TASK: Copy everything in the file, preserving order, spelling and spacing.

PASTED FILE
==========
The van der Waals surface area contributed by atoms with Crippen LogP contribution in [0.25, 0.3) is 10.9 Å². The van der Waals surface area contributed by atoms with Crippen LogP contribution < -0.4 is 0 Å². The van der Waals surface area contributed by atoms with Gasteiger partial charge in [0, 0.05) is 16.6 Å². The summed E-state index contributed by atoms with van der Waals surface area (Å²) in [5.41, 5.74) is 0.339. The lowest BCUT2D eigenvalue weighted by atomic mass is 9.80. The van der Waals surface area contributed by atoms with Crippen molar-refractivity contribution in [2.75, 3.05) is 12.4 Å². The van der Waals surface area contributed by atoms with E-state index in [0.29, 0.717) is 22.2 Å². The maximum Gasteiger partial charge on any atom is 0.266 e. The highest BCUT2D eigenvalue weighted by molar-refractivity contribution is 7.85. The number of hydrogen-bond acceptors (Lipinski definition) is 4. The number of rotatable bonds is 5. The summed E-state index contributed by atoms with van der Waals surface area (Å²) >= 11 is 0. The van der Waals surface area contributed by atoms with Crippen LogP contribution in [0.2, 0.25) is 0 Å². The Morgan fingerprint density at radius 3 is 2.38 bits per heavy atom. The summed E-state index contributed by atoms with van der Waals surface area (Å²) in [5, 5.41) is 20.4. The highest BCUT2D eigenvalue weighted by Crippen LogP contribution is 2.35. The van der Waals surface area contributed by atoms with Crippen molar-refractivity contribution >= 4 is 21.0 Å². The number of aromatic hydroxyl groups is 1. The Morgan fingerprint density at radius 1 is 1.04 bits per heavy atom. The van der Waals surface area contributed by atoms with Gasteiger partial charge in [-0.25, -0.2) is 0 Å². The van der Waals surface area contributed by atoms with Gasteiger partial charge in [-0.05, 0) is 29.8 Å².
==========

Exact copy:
The van der Waals surface area contributed by atoms with Crippen LogP contribution in [0.25, 0.3) is 10.9 Å². The van der Waals surface area contributed by atoms with Crippen LogP contribution < -0.4 is 0 Å². The van der Waals surface area contributed by atoms with Gasteiger partial charge in [0, 0.05) is 16.6 Å². The summed E-state index contributed by atoms with van der Waals surface area (Å²) in [5.41, 5.74) is 0.339. The lowest BCUT2D eigenvalue weighted by atomic mass is 9.80. The van der Waals surface area contributed by atoms with Crippen molar-refractivity contribution in [2.75, 3.05) is 12.4 Å². The van der Waals surface area contributed by atoms with E-state index in [0.29, 0.717) is 22.2 Å². The maximum Gasteiger partial charge on any atom is 0.266 e. The highest BCUT2D eigenvalue weighted by molar-refractivity contribution is 7.85. The number of hydrogen-bond acceptors (Lipinski definition) is 4. The number of rotatable bonds is 5. The summed E-state index contributed by atoms with van der Waals surface area (Å²) >= 11 is 0. The van der Waals surface area contributed by atoms with Crippen LogP contribution in [0.2, 0.25) is 0 Å². The Morgan fingerprint density at radius 3 is 2.38 bits per heavy atom. The summed E-state index contributed by atoms with van der Waals surface area (Å²) in [5, 5.41) is 20.4. The highest BCUT2D eigenvalue weighted by Crippen LogP contribution is 2.35. The van der Waals surface area contributed by atoms with Crippen molar-refractivity contribution >= 4 is 21.0 Å². The number of aromatic hydroxyl groups is 1. The Morgan fingerprint density at radius 1 is 1.04 bits per heavy atom. The van der Waals surface area contributed by atoms with Gasteiger partial charge in [-0.25, -0.2) is 0 Å². The van der Waals surface area contributed by atoms with Gasteiger partial charge in [-0.05, 0) is 29.8 Å².